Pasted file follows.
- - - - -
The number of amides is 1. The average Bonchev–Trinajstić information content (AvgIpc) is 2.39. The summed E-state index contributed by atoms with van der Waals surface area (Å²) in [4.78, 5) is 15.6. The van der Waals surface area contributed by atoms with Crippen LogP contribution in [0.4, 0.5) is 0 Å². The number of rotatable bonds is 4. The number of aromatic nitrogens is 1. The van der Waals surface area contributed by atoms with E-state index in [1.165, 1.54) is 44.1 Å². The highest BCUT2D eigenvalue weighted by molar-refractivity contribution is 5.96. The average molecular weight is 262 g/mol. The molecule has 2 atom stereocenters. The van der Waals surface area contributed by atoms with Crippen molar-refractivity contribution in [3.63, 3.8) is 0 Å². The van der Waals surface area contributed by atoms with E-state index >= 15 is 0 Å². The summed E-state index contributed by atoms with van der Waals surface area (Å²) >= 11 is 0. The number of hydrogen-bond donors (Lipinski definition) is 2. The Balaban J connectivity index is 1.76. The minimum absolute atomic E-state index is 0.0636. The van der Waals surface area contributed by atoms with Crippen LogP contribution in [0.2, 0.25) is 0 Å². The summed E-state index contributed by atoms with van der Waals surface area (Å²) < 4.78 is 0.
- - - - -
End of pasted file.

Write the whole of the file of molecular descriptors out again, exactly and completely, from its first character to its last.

The number of amides is 1. The average Bonchev–Trinajstić information content (AvgIpc) is 2.39. The summed E-state index contributed by atoms with van der Waals surface area (Å²) in [4.78, 5) is 15.6. The van der Waals surface area contributed by atoms with Crippen LogP contribution in [0.4, 0.5) is 0 Å². The number of rotatable bonds is 4. The number of aromatic nitrogens is 1. The van der Waals surface area contributed by atoms with E-state index in [1.165, 1.54) is 44.1 Å². The highest BCUT2D eigenvalue weighted by molar-refractivity contribution is 5.96. The average molecular weight is 262 g/mol. The molecule has 2 atom stereocenters. The van der Waals surface area contributed by atoms with Crippen molar-refractivity contribution in [3.63, 3.8) is 0 Å². The van der Waals surface area contributed by atoms with E-state index >= 15 is 0 Å². The summed E-state index contributed by atoms with van der Waals surface area (Å²) >= 11 is 0. The number of hydrogen-bond donors (Lipinski definition) is 2. The Balaban J connectivity index is 1.76. The minimum absolute atomic E-state index is 0.0636. The van der Waals surface area contributed by atoms with Crippen LogP contribution in [0.2, 0.25) is 0 Å². The summed E-state index contributed by atoms with van der Waals surface area (Å²) < 4.78 is 0.